Aboriginal and Torres Strait Islander women are empowering themselves more than ever before, data released by the Australian Bureau of Statistics (ABS) reveals.
ABS Centre of Excellence for Aboriginal and Torres Strait Islander Statistics Director Debbie Goodwin said, "Aboriginal and Torres Strait Islander women are increasingly investing in themselves through education, with a 45 per cent increase in non-school qualification attainment between 2008 and 2014–15."
The findings have been released among previously unpublished data, which celebrates Aboriginal and Torres Strait Islander women, timed to coincide with NAIDOC Week and its theme, "Because of her, we can!"
In other findings, Aboriginal and Torres Strait Islander women continue to be key contributors in the community, with three in ten (30 per cent) providing unpaid care to people in their family and community (to a person with disability, long-term health condition or old age).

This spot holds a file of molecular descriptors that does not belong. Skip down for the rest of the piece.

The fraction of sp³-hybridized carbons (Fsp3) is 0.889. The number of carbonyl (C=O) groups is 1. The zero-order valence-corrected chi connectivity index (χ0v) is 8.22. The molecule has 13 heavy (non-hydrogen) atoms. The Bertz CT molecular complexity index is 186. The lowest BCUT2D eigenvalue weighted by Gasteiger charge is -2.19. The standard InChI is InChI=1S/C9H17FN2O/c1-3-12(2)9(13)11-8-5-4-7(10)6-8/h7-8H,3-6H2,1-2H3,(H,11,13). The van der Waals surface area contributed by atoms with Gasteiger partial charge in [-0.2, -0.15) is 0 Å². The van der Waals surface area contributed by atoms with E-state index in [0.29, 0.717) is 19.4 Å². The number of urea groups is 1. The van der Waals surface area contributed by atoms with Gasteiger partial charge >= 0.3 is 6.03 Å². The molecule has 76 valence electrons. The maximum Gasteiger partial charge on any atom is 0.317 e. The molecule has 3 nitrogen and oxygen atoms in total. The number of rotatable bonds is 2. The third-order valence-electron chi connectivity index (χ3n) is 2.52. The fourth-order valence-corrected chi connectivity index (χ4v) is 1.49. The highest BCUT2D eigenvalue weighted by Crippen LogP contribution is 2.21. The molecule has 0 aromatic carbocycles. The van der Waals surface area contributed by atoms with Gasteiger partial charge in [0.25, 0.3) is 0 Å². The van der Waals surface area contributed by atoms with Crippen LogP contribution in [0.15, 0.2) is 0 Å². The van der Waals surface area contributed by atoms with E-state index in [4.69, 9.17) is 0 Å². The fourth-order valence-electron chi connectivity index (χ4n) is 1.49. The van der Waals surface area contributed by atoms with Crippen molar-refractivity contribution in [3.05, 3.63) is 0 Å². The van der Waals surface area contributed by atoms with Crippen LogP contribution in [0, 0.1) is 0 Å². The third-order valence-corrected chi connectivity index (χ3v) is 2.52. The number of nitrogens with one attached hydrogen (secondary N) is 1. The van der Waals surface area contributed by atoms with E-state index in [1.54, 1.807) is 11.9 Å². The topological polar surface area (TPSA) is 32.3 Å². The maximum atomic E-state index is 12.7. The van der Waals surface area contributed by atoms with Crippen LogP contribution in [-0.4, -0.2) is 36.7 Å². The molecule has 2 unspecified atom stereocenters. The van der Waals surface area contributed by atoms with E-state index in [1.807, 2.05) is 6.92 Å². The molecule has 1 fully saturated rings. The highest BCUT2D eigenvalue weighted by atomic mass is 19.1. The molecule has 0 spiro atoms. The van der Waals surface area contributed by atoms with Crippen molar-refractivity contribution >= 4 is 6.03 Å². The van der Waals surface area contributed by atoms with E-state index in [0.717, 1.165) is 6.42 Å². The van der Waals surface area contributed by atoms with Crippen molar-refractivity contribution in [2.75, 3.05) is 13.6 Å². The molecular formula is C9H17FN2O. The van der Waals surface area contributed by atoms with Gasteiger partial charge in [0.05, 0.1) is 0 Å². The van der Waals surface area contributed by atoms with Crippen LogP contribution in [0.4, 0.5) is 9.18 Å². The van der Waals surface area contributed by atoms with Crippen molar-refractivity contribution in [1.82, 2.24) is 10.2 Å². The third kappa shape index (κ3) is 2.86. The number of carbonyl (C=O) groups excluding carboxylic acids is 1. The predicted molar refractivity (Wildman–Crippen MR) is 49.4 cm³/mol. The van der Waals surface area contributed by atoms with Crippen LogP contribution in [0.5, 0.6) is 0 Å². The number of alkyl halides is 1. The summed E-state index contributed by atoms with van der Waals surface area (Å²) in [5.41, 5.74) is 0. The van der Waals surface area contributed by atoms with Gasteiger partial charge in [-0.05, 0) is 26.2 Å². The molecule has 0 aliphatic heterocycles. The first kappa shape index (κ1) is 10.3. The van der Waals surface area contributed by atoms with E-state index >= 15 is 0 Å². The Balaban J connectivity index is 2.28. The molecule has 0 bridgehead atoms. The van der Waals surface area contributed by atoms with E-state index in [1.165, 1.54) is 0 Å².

Aboriginal and Torres Strait Islander women have an important role in leading and connecting with culture. Between 2002 and 2014–15, the proportion of women reporting a connection to homelands has increased from 70 to 75 per cent.
The full results are featured in the ABS publication, Aboriginal and Torres Strait Islander Women Celebrated.
- When reporting ABS data, the Australian Bureau of Statistics (or ABS) must be attributed as the source.
- For media requests and interviews, contact the ABS Communications Section on 1300 175 070 (8.30am - 5pm Mon-Fri).
- Subscribe to our email notification service and get media releases or products sent to you on release.